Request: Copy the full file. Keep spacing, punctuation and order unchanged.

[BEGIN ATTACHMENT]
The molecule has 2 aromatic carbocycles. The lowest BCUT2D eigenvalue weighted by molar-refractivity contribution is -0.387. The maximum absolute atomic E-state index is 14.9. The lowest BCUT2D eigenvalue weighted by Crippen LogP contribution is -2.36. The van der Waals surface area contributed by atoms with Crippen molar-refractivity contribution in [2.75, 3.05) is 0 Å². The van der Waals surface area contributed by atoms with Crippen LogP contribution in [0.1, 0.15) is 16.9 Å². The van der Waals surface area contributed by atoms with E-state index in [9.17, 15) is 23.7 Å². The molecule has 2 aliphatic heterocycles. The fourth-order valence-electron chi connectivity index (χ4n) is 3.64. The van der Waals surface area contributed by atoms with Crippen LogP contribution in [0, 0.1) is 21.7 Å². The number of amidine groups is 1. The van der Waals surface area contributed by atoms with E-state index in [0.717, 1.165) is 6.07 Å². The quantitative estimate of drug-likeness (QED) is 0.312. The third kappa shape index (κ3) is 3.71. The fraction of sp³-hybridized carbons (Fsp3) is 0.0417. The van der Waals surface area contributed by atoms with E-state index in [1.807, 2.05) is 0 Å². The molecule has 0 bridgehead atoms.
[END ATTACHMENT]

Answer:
The molecule has 2 aromatic carbocycles. The lowest BCUT2D eigenvalue weighted by molar-refractivity contribution is -0.387. The maximum absolute atomic E-state index is 14.9. The lowest BCUT2D eigenvalue weighted by Crippen LogP contribution is -2.36. The van der Waals surface area contributed by atoms with Crippen molar-refractivity contribution in [2.75, 3.05) is 0 Å². The van der Waals surface area contributed by atoms with Crippen LogP contribution in [0.1, 0.15) is 16.9 Å². The van der Waals surface area contributed by atoms with E-state index in [9.17, 15) is 23.7 Å². The molecule has 2 aliphatic heterocycles. The fourth-order valence-electron chi connectivity index (χ4n) is 3.64. The van der Waals surface area contributed by atoms with Crippen LogP contribution in [0, 0.1) is 21.7 Å². The number of amidine groups is 1. The van der Waals surface area contributed by atoms with E-state index in [0.717, 1.165) is 6.07 Å². The quantitative estimate of drug-likeness (QED) is 0.312. The third kappa shape index (κ3) is 3.71. The fraction of sp³-hybridized carbons (Fsp3) is 0.0417. The van der Waals surface area contributed by atoms with E-state index in [1.807, 2.05) is 0 Å². The molecule has 0 bridgehead atoms.